The use of animals in experiments is well documented. Its history and evolution can be traced through to contemporary techniques. Centuries ago, the ancient Greeks and Romans first began exploratory surgery on animals to discover the inner workings of living things. However, until now there has never been a simple way to track the developments in non-animal methods that have gone on at the same time.
As a result of requests from various universities, FRAME has created an Alternatives Timeline that will provide information that is easy to access, visually appealing and content rich. It is being developed on the FRAME website and a simple, printed version will be distributed to delegates at the 9th World Congress on Alternatives to Animal Use in the Life Sciences in Prague later this year.
The Roman physician Galen of Pergamon (ca 130–201) investigated the complexities of the respiratory, cardiovascular and nervous systems by dissecting living animals. He has been subsequently labelled as the father of vivisection. By the seventeenth and eighteenth centuries, experimentation on animals within a wide variety of disciplines was popularised. With it, the debate originated as to whether these techniques were morally, religiously and scientifically right. Defenders of vivisection believed that the purpose of animals on Earth was to serve man in whatever means necessary.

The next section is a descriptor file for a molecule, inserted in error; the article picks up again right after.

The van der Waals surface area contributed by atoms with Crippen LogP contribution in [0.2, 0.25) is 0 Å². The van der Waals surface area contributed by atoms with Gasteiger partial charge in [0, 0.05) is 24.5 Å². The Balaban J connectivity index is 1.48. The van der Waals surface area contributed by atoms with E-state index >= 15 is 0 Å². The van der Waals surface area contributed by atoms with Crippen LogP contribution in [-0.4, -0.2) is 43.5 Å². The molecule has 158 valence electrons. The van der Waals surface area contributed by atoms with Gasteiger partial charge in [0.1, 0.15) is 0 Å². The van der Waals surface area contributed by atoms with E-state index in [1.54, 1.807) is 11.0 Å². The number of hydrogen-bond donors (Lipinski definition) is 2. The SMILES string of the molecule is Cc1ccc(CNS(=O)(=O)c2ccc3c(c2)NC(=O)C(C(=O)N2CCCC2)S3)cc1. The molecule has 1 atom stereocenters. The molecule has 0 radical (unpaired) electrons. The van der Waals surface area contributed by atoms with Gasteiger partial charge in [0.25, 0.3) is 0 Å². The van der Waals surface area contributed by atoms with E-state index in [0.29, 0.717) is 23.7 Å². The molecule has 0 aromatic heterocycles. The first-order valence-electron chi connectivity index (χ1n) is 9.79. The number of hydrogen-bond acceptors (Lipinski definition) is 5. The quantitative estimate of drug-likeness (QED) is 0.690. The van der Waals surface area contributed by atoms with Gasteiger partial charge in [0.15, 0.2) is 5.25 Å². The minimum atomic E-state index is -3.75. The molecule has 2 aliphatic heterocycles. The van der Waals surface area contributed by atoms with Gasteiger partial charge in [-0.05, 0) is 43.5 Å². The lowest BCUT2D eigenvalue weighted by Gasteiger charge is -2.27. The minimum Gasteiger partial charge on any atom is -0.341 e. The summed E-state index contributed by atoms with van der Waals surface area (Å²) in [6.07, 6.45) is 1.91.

The effectiveness of these techniques, however, has been questioned for hundreds of years. Many academics and large proportions of the public alike have not been convinced of the validity, economic rationale and necessity of experimentation on animals. Arguably, the most important question that has been raised is, “are animal models representative of human systems?”
Before Russell and Burch first proposed the concept of the Three Rs in 1959, scientists and researchers had already developed successful alternatives to the use of animals in experiments. FRAME realises that, although alternatives exist, it is relatively difficult and time-consuming to discover and learn about them. The timeline will
— act as a review of effective alternatives
— provide a primary resource for researchers
— raise the profile of FRAME and the pursuit of the implementation of alternatives
— provide a database of definitions and ongoing research
— cross-reference ineffective animal models and their alternatives
— define when, where and who were involved in formulating the alternative
— define which of the Three Rs is in practice.
Although in its very early stages the Timeline is already being visited by researchers. Eventually it will provide a platform for anyone with vested interest in improved science and animal welfare, who wish to gain a better understanding of how to shift research focus away from animal models and towards non-animal ones.
Click here to see the Timeline